Emory’s Porsche 356 RSR is his most radical outlaw yet

Emory Motorsports Porsche 356 RSR at sunset

Rod Emory is known for his wicked Porsche 356 customs that meld the best of Porsche’s deep parts bin with custom, hand-formed bodywork. His latest creation, the Porsche 356 RSR, combines a 1960 Porsche 356B coupe with custom bodywork and the suspension of a 964 to make, as Emory says, “an homage to the Porsche works 935 cars of the 1970s.”

A rendering, started in 2012 by Greg Macey, led MOMO CEO Henrique Cisneros to approach Emory and turn the concept into reality. Avedis Djinguelian evolved the design and made drawings that helped focus the construction, leading to the final result you see now. It was a four-year process.

Any purists out there worried that a pristine, numbers-matching car gave the ultimate sacrifice so that this fire-breathing hot rod Porsche could exist can officially back off the ledge. The donor car was a 1960 365B coupe with a solid roof and not much else. It was stripped and new aluminum bodywork was hand-formed for the nose, tail, and hood. Porsche 911 rocker panels were incorporated into the custom chassis. Shortened 3.34 inches, they helped form a new wheelbase that splits the difference between 356 and 911.

Emory Motorsports Porsche 356 RSR front
Emory Motorsports Porsche 356 RSR engine
Emory Motorsports Porsche 356 RSR rear 3/4 driving
Emory Motorsports

Suspension pickup points are all 964 911, and the four-cylinder engine is yet another amalgam of 356 and 911. The Emory-Rothsport Outlaw-4 engine takes several generations of 911 engines and incorporates them into a new aluminum engine casting that’s based on a Porsche 3.6-liter six-cylinder design. The result is a 2.4-liter four-cylinder with tremendous potential for power, especially when it’s force-fed by way of twin turbochargers which, in addition to upping the dyno-proven horsepower to 393, act as the engine’s only mufflers.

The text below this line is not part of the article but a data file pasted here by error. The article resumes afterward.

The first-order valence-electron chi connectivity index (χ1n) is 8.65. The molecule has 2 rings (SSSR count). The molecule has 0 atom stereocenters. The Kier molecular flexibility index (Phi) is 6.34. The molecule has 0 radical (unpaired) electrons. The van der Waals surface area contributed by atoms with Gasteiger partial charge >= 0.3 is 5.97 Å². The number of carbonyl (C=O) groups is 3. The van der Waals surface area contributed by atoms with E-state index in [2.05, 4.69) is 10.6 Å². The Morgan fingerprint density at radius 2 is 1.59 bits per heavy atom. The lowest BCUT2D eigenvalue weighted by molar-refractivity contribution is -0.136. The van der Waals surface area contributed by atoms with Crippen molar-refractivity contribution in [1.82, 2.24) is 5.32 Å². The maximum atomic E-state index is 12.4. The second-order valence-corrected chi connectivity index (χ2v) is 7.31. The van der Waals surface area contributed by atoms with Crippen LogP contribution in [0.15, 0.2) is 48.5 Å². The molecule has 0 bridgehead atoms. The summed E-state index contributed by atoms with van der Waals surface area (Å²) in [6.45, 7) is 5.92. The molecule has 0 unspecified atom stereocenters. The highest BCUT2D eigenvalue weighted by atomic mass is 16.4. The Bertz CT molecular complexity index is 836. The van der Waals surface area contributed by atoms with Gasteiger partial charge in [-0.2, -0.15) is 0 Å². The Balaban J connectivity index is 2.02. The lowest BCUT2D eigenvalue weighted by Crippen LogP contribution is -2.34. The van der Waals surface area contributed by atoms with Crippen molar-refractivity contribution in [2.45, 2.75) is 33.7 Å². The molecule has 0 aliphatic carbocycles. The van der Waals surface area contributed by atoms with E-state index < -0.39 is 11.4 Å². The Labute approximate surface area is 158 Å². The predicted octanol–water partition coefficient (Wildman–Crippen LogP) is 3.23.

As the Porsche works 935 was fitted with MOMO centerlock wheels, it was only appropriate that a new set was whipped up for the RSR. They wear Pirelli P Zero Trofeo R tires on the 17x7 fronts and 17x8 rears and work in concert with a specially-tuned suspension with KW adjustable coilovers to ensure the 1950-pound coupe makes the most of its power.

You’ll find more MOMO race products inside, including the steering wheel, shift knob, six-point harnesses, and billet pads on the Tilton pedals. The custom seats, modeled after the 911 RSR, also feature MOMO logos in the fire-retardant Spanish Red Veltex upholstery.

Emory Motorsports Porsche 356 RSR driving front
Emory Motorsports

“People had strong reactions when we debuted the 356 RSR at Luftgekühlt in May,” Rod Emory says. “It was too over the top, even for some of the forgiving purists—something we’re used to after being branded Outlaws by the period-correct owners decades ago—but the car definitely attracted a lot of attention and now serves as a benchmark for what we can do with Porsche’s extremely flexible platforms.”

Emory has built more than 100 Porsche customs, and each one proves that hot-rodding isn’t tied steadfast to V-8s and straight-line speed. This RSR is just the latest example and we probably won’t have to wait until next year’s Luftgekühlt to be surprised with another amazing creation.